Reflections on Water Public Lecture - The Incredible Story of the Guiting Stone Pipe Company 1805-1815, and its operations in London, Manchester and Dublin
This is the third lecture in the 'Reflections on Water' public lecture series.
This Stone Pipe Company (SPC) was set up to supply these three, rapidly enlarging, British cities with drinking, and every other sort of, water, through pipes of clean, solid, and 'pure', stone. Previously, elm pipes had proved both to leak and be all too short-lived. Cast iron pipes were instead more expensive, and worse, thought quite unsuitable, since, all too often, they produced an evil-looking, iron-stained, water. When SPC production targets shot up, Guiting Stone was chosen as the company's single source of stone, at least in England. This was because of the large-sized blocks which Guiting Stone could uniquely yield. Here, deep in the Cotswolds, in the South of England, for a few frantic years, a massive manufacturing enterprise operated, with more than 30 tons of bored pipes leaving the works /each day/. Expensive plans soon followed to run first a major canal, and then a long tram road, into the SPC works to further facilitate the creation and transport of even more pipes.
Then, suddenly in July 1812, the pipes failed, at first in London, on a massive and terminal scale. They had simply proved incapable of withstanding the higher, now steam-engine driven, water pressures being demanded. These were needed to provide 'high service', to the tops of the fashionable houses it was hoped could now be supplied in these cities. Many of Britain's most famous engineers had been deeply involved; James Watt senior (the steam engineer), William Murdoch (the pioneer of gas lighting), John Rennie (the famous civil engineer, and SPC chief engineer and share-holder) with tramroad wagons supplied (but never fully paid for!) by the famous Butterley Company in Derbyshire.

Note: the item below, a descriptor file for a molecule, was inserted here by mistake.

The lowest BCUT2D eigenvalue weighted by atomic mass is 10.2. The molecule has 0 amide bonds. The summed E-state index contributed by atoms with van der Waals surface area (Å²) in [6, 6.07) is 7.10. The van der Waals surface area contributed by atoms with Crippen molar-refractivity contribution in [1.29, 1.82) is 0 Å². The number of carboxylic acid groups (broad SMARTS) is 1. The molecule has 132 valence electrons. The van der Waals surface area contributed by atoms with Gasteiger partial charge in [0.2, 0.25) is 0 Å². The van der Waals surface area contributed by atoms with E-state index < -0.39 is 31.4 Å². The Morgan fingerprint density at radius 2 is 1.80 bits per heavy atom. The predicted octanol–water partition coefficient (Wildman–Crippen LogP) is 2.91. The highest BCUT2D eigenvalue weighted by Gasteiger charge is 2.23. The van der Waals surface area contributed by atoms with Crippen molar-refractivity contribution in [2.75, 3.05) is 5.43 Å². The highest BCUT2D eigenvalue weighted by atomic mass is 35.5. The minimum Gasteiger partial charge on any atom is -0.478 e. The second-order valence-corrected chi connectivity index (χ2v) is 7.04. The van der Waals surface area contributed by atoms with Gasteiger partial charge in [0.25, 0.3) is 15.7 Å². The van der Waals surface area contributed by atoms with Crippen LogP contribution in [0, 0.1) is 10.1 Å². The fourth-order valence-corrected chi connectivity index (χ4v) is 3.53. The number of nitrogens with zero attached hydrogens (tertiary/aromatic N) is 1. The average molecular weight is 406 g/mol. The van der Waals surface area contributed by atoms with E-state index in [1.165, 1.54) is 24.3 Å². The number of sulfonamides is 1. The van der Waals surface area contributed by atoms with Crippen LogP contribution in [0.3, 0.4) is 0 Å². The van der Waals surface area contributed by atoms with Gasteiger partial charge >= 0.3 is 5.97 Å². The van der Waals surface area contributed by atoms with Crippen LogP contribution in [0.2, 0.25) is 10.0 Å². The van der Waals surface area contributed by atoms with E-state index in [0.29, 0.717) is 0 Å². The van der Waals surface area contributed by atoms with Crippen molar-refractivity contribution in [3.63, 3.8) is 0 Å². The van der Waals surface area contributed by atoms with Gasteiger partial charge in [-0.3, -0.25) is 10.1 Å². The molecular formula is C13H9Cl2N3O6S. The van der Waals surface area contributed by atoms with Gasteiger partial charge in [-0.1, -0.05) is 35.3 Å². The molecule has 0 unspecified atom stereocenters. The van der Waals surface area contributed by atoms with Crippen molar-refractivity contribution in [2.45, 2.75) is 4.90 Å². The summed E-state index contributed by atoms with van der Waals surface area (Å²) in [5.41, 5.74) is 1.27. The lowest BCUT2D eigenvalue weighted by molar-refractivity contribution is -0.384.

But none of their failed activities here ever entered the considerable hagiography by which their memories have since been 'served'.
Back-biting and bankruptcy, including of one major London bank, then followed, in one of the first cases of "systems failure" in British engineering history. This lecture will explore the complex story of this amazing enterprise, in hopes of raising interest in one of the most remarkable industrial undertakings ever to have happened in this country. Previous, and continuing, claims that this whole enterprise was 'fraudulent', simply ignore the abundant historical record, which cannot simply be 'googled', in these newly idle days. Critically, this failure soon yielded one major advance, since it helped to initiate the systematic testing of engineering materials for a first time in these islands. But, ever since the transmutation of polytechnics into 'mere' universities, the study of such history of technology has been simply marginalised, and so this story still remains untold.
This series of public lectures will bring together eminent scientists, historians, theologians and philosophers, stimulating speakers involved in current research, to shed new light on the nature and cultural significance of a very familiar substance.
The level of the talks will be aimed at a general audience to encourage everyone from students and the interested general public to attend.
ALL IAS LECTURE ARE OPEN TO ALL AND FREE TO ATTEND
Image credit: 'History of the Water Module', R. Hayward, reproduced from L. Pauling and R. Hayward, The Architecture of Molecules (San Francisco: W H Freeman and Co., 1964).
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